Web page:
Tag Archives: Dan Tsantilis

The LIttle Prince

The Little Prince

★★★★

Omnibus Theatre

The LIttle Prince

The Little Prince

Omnibus Theatre

Reviewed – 7th December 2019

★★★★

 

“a delight for both children and adults alike”

 

With neon lights now flashing at every turn and Christmas markets in full swing, Clapham’s Omnibus Theatre brings us a touch of something different in the festive season. The Little Prince is a heart-warming tale: the eponymous lead leaves his beloved home, asteroid B612, to embark on a journey across space in the name of friendship. On his travels, he meets the lone occupants of various planets who are mostly ill-equipped for anything near friendship, apart from an unlikely fox.

This is a classic tale by French writer, Saint-Exupéry and explores themes of human imagination and friendship. This adaptation (directed by Marie McCarthy) does justice to a relatively complex fable and the script (Sally Pomme Clayton) hovers thoughtfully over different stops across the universe, managing to simplify the plot without losing its charm.

The set (Sophia Pardon and Hazel Low) surpasses all expectations for a small theatre production: earthy rocks and boulders; a broken, up-turned plane downstage left; a puppet plant baobab; a swathe of white lights shimmering above us as the night sky. The detail is astounding, the efforts commendable.

The lighting (Rachel Sampley) is equally creative. A spotlight displays etchings on rocks and there are bright alien greens and reds. A small chasm at the back of the stage hosts scenic projections which transport us through different planets. A lovely moment is when the Prince climbs aboard his trusty bird and we fly across the universe, complete with uplifting sounds (Jon McLeod) and brighter lighting.

Costume is on par, if not more pleasing. What a joy to see the garlanded rose costumes; the geographer even has a map decorating his tie. We must applaud the sheer effort that have gone towards the aesthetics.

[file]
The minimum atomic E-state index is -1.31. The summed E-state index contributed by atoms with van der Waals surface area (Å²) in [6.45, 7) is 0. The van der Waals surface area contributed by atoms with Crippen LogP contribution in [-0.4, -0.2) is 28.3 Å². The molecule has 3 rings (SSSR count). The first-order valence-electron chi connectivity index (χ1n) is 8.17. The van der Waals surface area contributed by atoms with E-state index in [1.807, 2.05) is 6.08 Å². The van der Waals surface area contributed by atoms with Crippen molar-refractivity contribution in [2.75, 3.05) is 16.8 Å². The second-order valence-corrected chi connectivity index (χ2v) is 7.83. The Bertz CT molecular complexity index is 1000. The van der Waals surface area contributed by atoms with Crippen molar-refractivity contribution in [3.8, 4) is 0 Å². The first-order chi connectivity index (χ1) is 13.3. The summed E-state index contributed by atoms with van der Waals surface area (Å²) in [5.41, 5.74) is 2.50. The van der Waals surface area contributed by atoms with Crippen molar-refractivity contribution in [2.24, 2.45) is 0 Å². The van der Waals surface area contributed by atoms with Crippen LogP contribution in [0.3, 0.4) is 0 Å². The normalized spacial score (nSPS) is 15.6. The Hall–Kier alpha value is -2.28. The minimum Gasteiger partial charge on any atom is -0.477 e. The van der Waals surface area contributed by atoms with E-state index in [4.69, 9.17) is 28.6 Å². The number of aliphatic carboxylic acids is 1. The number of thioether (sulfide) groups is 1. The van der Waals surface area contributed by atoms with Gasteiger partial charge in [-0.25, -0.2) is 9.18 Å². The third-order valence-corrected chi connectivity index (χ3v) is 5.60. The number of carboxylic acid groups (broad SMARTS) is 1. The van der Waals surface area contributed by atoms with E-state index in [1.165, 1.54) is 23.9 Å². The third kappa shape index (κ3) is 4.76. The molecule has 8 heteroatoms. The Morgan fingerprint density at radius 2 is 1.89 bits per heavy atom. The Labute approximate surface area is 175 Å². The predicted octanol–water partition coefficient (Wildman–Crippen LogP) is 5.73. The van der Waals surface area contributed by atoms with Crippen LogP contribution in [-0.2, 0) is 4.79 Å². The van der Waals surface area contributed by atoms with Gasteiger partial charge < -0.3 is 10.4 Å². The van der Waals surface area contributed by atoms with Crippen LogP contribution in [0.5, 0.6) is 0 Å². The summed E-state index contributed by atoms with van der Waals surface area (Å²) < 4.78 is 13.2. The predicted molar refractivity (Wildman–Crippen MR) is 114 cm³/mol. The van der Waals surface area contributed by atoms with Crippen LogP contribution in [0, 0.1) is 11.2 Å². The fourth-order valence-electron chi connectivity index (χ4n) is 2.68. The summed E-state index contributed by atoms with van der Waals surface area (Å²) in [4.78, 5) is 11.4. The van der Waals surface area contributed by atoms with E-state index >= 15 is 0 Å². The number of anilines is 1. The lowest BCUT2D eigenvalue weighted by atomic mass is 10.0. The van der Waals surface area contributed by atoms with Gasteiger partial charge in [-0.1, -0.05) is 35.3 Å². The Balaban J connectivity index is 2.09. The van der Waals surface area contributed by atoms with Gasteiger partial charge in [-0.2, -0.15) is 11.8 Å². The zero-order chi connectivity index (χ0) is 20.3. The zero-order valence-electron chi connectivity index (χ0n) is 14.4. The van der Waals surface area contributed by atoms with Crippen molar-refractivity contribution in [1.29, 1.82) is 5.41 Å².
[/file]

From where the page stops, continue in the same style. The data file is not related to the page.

The cast is a trio of star performers. Royce Cronin plays Rose and a range of the other planetary occupants. He is entertaining and lends a panto energy to the piece with his large gestures and hearty song, albeit not the most tuneful. The lead, Comfort Fabian, is a charming and perky Prince, brimming with youthful fun and innocence. The star performance was delivered by Vera Chok. Her acting is enchanting as she transforms from the concerned and narrow-minded pilot at the start into a multitude of stunning characters including the fox who is the most engaging character on stage. She involves children in the audience in dance and jokes and brings the room to life.

I cannot praise enough the efforts that went into the intricate set and prop design. This marries perfectly with a story which tells of the limitless powers to the imagination. This is a journey both about the self and the way we treat loved ones and leaves you full of Christmas cheer. While the main themes clearly shine through, clever more nuanced meanings rustle under the surface of the earthy stage, making it a delight for both children and adults alike.

 

Reviewed by Amy Faulkner

Photography by Dan Tsantilis

 


The Little Prince

Omnibus Theatre until 30th December

 

Last ten shows reviewed at this venue:
The Selfish Giant | ★★★★ | December 2018
Hearing Things | ★★★★ | January 2019
The Orchestra | ★★★ | January 2019
Lipstick: A Fairy Tale Of Iran | ★★★ | February 2019
Tony’s Last Tape | ★★★★ | April 2019
Country Music | ★★★★ | May 2019
Othello: Remixed | ★★★★ | June 2019
Lone Star Diner | ★★★ | September 2019
Femme Fatale | ★★ | October 2019